That is what this company is missing. Employees need to know the money they are saving is going to go to good use. It’s hard to stay in a budget hotel if you know your CEO is staying in a 5 star hotel. It’s easy to stay in a budget hotel if you know your company is going to ship 10 more computers to underprivileged kids with the $2,000 you saved.

The bigger problem here is that employees are either not bought into the company’s mission or they do not trust the company’s financial decision process.

Unexpected rewards are better than expected rewards

Since I’ve started talking about Would you do it again for free?, I’ve been very interested in any studies that show how extrinsic rewards change intrinsic rewards. The theory is that external rewards can replace your internal values to the point that you’ll no longer do what you valued without external payment or reward of some type.

This study showed that unexpected rewards are better than expected rewards. They took kids who liked to draw and put them in three groups. One group was:

  1. told they’d get a reward for drawing
  2. not told they’d get a reward but got a surprise reward when they were done
  3. not given anything

Then they watched the Rewardkids over the next few days and discovered that those who had received the expected reward drew the least while those who had received the unexpected reward drew the most. (Even though there were now no rewards promised nor given.)

This would mean that in the open source world, unexpected rewards after the work has been done would be the most motivational. Like the GNOME thank you pants, an annual award for outstanding service to the GNOME community. As opposed to bounties or employment. (Not that people shouldn’t be employed or that bounties should be used, but just that according to this study, those types of payment are unlikely to increase motivation.)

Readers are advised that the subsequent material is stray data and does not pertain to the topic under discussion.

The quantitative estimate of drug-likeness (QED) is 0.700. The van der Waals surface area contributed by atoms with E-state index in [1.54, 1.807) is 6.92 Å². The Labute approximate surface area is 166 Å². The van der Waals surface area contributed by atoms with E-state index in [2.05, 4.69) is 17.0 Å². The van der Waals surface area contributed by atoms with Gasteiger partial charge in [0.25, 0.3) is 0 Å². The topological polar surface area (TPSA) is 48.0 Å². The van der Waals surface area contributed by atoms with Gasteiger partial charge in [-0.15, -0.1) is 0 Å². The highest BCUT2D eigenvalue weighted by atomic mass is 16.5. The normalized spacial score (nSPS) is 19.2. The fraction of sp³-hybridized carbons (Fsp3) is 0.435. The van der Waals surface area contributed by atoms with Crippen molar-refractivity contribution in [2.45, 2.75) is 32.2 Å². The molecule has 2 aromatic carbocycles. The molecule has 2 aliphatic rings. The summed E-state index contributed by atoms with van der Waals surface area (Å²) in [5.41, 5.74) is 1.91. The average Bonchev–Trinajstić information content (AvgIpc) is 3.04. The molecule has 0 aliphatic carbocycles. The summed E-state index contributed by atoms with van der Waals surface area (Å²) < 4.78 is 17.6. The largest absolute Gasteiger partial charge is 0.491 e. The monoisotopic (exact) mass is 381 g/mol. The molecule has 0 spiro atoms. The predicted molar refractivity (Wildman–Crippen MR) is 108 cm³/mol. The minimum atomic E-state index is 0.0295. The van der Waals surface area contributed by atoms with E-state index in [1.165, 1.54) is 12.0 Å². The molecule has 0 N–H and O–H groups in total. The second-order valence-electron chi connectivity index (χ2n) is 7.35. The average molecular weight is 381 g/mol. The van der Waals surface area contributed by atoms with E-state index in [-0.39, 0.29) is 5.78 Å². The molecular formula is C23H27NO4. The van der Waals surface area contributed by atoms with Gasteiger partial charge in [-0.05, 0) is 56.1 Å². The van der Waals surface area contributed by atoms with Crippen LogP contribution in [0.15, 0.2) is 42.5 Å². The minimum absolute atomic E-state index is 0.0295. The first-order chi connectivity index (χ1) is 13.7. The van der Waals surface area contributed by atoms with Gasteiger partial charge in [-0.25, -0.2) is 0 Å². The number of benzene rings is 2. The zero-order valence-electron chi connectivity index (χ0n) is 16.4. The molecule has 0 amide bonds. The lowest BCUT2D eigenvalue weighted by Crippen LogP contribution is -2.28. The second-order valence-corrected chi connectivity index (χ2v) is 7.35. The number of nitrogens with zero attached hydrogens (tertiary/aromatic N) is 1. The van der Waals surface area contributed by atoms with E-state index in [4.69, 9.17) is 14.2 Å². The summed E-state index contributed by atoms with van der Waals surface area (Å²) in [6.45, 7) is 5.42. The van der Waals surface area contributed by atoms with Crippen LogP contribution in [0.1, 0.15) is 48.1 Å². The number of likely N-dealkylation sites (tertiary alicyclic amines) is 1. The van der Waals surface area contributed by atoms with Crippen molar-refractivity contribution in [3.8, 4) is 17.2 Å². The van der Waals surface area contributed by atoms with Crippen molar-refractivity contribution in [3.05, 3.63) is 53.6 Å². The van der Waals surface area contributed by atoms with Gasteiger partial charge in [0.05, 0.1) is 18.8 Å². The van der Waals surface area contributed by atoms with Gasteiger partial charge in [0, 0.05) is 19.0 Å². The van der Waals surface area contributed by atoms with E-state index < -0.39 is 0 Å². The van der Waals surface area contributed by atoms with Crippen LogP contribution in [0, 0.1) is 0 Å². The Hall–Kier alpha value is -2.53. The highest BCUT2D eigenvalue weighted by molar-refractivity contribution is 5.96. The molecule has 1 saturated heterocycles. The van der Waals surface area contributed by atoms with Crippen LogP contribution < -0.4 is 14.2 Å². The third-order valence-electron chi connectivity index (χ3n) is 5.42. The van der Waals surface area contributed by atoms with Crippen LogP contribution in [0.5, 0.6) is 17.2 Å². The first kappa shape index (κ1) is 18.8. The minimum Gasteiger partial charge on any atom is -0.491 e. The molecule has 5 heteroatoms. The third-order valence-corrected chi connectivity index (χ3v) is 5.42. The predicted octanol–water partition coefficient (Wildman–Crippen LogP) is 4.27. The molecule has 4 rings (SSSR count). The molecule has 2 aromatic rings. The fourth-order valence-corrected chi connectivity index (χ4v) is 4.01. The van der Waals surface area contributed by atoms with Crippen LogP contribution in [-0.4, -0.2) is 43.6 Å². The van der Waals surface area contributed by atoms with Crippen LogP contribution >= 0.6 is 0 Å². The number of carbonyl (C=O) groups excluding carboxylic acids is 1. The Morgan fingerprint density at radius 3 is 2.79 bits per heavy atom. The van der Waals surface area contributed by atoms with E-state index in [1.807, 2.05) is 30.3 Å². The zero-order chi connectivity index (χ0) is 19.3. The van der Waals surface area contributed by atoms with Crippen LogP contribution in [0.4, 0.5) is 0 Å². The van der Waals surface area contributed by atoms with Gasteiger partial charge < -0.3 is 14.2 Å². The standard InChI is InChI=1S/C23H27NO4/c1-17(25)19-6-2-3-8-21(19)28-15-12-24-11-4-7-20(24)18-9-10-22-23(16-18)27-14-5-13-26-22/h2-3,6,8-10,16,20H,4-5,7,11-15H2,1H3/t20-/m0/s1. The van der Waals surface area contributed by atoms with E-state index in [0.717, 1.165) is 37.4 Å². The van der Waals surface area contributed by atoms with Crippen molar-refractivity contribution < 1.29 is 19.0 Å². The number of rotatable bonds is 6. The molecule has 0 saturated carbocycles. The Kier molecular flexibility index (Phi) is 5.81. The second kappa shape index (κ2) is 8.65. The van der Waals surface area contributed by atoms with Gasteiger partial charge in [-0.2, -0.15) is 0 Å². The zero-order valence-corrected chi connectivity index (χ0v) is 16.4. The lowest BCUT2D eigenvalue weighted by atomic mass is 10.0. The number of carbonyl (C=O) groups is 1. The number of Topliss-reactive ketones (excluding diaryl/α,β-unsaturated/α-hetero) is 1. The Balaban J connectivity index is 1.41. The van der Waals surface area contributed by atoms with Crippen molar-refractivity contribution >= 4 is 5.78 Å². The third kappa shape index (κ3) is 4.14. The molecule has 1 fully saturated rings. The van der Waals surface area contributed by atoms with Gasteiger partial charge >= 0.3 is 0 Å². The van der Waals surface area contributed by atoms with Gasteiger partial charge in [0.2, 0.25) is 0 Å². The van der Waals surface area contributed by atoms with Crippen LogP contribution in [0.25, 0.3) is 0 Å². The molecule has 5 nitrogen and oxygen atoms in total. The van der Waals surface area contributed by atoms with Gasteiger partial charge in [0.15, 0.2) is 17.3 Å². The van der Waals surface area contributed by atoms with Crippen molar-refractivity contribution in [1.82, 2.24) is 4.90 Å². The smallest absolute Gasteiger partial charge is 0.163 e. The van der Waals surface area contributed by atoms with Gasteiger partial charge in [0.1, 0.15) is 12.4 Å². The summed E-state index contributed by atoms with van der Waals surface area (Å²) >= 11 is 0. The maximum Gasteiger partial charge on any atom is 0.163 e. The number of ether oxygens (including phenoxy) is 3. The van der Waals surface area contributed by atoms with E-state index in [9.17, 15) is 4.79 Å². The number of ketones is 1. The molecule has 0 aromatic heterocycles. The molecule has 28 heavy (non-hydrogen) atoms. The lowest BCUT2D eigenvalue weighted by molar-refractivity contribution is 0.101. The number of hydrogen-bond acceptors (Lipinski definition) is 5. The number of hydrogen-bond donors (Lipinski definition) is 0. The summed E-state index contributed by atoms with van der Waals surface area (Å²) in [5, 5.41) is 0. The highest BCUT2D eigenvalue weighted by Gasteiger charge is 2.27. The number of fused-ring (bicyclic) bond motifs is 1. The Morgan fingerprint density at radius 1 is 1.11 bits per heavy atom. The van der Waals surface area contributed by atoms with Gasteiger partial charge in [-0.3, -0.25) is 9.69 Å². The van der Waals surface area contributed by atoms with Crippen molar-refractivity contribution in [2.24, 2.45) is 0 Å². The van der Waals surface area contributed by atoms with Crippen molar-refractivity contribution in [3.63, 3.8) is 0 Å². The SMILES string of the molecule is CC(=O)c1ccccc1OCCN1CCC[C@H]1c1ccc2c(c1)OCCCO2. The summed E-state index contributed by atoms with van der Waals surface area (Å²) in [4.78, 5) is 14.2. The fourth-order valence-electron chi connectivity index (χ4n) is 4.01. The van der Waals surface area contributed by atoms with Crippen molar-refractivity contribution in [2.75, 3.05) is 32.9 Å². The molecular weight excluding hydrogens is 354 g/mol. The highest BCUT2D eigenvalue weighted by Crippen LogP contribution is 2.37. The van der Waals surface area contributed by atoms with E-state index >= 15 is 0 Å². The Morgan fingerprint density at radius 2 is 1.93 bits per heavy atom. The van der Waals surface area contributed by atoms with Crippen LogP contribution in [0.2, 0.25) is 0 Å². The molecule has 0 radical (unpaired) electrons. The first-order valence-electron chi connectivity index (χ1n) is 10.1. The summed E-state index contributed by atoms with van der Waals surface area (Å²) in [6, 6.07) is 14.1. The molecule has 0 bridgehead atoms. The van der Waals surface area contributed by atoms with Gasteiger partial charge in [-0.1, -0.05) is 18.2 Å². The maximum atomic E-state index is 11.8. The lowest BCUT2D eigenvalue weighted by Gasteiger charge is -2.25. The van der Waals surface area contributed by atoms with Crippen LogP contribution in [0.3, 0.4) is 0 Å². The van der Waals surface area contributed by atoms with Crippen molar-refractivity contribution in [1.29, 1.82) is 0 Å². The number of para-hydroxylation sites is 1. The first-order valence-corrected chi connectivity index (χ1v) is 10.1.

Thanks to Dawn Foster for the link.

Supporting free software with grant money

I recently started investigating how GNOME could fund projects with grant money. Will Ross sent me an email with a lot of good information and I’d like to share his experience with others in the open source software community.

DSCF0535aWill Ross is a project manager with Mendocino Informatics, a small healthcare technology consulting firm in Mendocino County, California. Prior to Mendocino Informatics, Will was CTO for a consortium of nonprofit community clinics, and before that worked on the network infrastructure teams for two Bay Area dot-coms that *didn’t* fail (Organic Online & LoudCloud). Will spent the 90s as CIO for a mail order company and writing SQL queries for a multinational manufacturing company.

Hi, Will. You have successfully developed a business that provides open source software to healthcare organizations funded by grants. Can you tell us a bit about that?

I work in community-based nonprofit health care. Using grant funds to develop open source software is my standard procedure. Specifically, I write grant proposals to foundations who fund health care software deployment projects. When I get the grant, instead of buying some COTS package I use the funds to add features to an open source project, or to write a technical implementation guide and release it under an open source license (see the ELINCS guide on my home page). In most cases the foundations are uninformed about open source intellectual property issues. It is typically not a requirement of the grant that I invest the project funds in open source, it’s just something that I do because of my personal convictions about the need to restore balance to the
intellectual property commons.

Have you been successful?

I have been self-employed at this since 2004. Since then I’ve used grant funds to purchase about $500 k in software engineering development for three open source health care projects — OpenHRE, ClearHealth and Mirth. Right now I’m working exclusively on the Mirth project, and have recently lined up an additional $100k in funding to develop further features on the product roadmap.